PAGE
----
\[y = k/n\]
So what are the mean and variance of this?
well to find the mean of the binomial distribution (the mean value of the number of students who are left handed) we'd do
\[E[X] =\sum_k k f(k)\]
But now we have some proportion k/n, but the probability is the same, f(k)
\[E[X/n] =\sum_k \frac{k}{n} f(k) = \frac{1}{n}\sum_k k f(k) = \frac{1}{n}E[X] \]

- anonymous

actaully for the second one we have to use p hat

- anonymous

do you know p hat?

- anonymous

\[\hat{p} = X/n\]
Where X i the number of lefties and n is the total number of students in the class.

- anonymous

can you give me a number? i mean use b as an example?

- anonymous

cuz i dont really know how to find it ?

- anonymous

p hat and X are not the usual kind numbers. They are labels to represent a number which has different probabilities for different values.

- anonymous

For example X = k has the probability f(k) which I gave.

- anonymous

so you mean 27 / 205 ?

- anonymous

did you see question b ?

- anonymous

it asks for mean and standard deviation

- anonymous

In statistics and probability theory, standard deviation (represented by the symbol sigma, σ) shows how much variation or "dispersion" exists from the average (mean), or expected value. A low standard deviation indicates that the data points tend to be very close to the mean; high standard deviation indicates that the data points are spread out over a large range of values.
The standard deviation of a random variable, statistical population, data set, or probability distribution is the square root of its variance. It is algebraically simpler though practically less robust than the average absolute deviation.[1][2] A useful property of standard deviation is that, unlike variance, it is expressed in the same units as the data. Note, however, that for measurements with percentage as unit, the standard deviation will have percentage points as unit.
In addition to expressing the variability of a population, standard deviation is commonly used to measure confidence in statistical conclusions. For example, the margin of error in polling data is determined by calculating the expected standard deviation in the results if the same poll were to be conducted multiple times. The reported margin of error is typically about twice the standard deviation – the radius of a 95 percent confidence interval. In science, researchers commonly report the standard deviation of experimental data, and only effects that fall far outside the range of standard deviation are considered statistically significant – normal random error or variation in the measurements is in this way distinguished from causal variation. Standard deviation is also important in finance, where the standard deviation on the rate of return on an investment is a measure of the volatility of the investment.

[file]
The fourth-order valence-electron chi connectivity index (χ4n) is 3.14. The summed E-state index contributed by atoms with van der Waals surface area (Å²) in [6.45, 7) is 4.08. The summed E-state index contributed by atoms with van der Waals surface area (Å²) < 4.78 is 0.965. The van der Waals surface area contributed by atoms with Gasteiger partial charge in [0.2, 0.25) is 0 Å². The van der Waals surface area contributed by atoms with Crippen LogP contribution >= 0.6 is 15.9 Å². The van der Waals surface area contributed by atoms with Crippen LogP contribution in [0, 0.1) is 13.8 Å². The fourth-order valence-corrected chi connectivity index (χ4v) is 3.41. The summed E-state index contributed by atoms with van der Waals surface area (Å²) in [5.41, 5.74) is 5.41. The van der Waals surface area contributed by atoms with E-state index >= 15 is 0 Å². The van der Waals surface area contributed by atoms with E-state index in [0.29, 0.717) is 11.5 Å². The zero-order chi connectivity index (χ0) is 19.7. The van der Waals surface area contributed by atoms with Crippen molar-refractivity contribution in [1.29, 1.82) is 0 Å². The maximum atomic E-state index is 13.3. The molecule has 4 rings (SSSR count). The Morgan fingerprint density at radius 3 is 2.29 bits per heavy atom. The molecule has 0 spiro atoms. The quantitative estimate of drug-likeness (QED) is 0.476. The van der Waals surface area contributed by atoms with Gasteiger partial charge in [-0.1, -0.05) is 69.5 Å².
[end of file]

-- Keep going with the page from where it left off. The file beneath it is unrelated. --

When only a sample of data from a population is available, the population standard deviation can be estimated by a modified quantity called the sample standard deviation.

- anonymous

No, I did not mean 27/205. By X I did not mean the number of seats for left handed people. I meant the number of left handed people.
There are different probabilities for different numbers of left handed people.

- anonymous

can you solve it ? cuz i cant